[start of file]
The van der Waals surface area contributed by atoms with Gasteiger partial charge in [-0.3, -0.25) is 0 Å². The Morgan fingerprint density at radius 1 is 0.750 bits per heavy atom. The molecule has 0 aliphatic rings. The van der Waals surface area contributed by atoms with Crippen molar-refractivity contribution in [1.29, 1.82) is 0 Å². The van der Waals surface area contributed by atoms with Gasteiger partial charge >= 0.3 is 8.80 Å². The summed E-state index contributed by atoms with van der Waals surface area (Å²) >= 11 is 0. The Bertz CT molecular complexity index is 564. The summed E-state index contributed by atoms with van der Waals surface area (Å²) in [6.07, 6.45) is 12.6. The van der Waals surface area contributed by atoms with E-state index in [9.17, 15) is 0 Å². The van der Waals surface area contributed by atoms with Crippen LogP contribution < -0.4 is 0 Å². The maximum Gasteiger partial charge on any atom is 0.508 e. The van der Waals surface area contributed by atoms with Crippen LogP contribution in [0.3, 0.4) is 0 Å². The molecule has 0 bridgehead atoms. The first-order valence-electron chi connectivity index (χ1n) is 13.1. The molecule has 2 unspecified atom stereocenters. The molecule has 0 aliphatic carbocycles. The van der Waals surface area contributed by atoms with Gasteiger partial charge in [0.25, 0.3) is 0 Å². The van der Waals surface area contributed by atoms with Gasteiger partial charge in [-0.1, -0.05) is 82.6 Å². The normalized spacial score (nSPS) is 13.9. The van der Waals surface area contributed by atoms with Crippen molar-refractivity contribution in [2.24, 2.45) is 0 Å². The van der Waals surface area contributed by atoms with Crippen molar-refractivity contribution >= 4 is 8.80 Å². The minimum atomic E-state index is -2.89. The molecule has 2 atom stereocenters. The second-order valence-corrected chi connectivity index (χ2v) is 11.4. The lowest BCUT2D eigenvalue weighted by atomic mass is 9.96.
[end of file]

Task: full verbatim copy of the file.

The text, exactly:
The van der Waals surface area contributed by atoms with Gasteiger partial charge in [-0.3, -0.25) is 0 Å². The Morgan fingerprint density at radius 1 is 0.750 bits per heavy atom. The molecule has 0 aliphatic rings. The van der Waals surface area contributed by atoms with Crippen molar-refractivity contribution in [1.29, 1.82) is 0 Å². The van der Waals surface area contributed by atoms with Gasteiger partial charge >= 0.3 is 8.80 Å². The summed E-state index contributed by atoms with van der Waals surface area (Å²) >= 11 is 0. The Bertz CT molecular complexity index is 564. The summed E-state index contributed by atoms with van der Waals surface area (Å²) in [6.07, 6.45) is 12.6. The van der Waals surface area contributed by atoms with E-state index in [9.17, 15) is 0 Å². The van der Waals surface area contributed by atoms with Crippen LogP contribution < -0.4 is 0 Å². The maximum Gasteiger partial charge on any atom is 0.508 e. The van der Waals surface area contributed by atoms with Crippen LogP contribution in [0.3, 0.4) is 0 Å². The molecule has 0 bridgehead atoms. The first-order valence-electron chi connectivity index (χ1n) is 13.1. The molecule has 2 unspecified atom stereocenters. The molecule has 0 aliphatic carbocycles. The van der Waals surface area contributed by atoms with Gasteiger partial charge in [0.25, 0.3) is 0 Å². The van der Waals surface area contributed by atoms with Gasteiger partial charge in [-0.1, -0.05) is 82.6 Å². The normalized spacial score (nSPS) is 13.9. The van der Waals surface area contributed by atoms with Crippen molar-refractivity contribution in [2.24, 2.45) is 0 Å². The van der Waals surface area contributed by atoms with Crippen molar-refractivity contribution >= 4 is 8.80 Å². The minimum atomic E-state index is -2.89. The molecule has 2 atom stereocenters. The second-order valence-corrected chi connectivity index (χ2v) is 11.4. The lowest BCUT2D eigenvalue weighted by atomic mass is 9.96.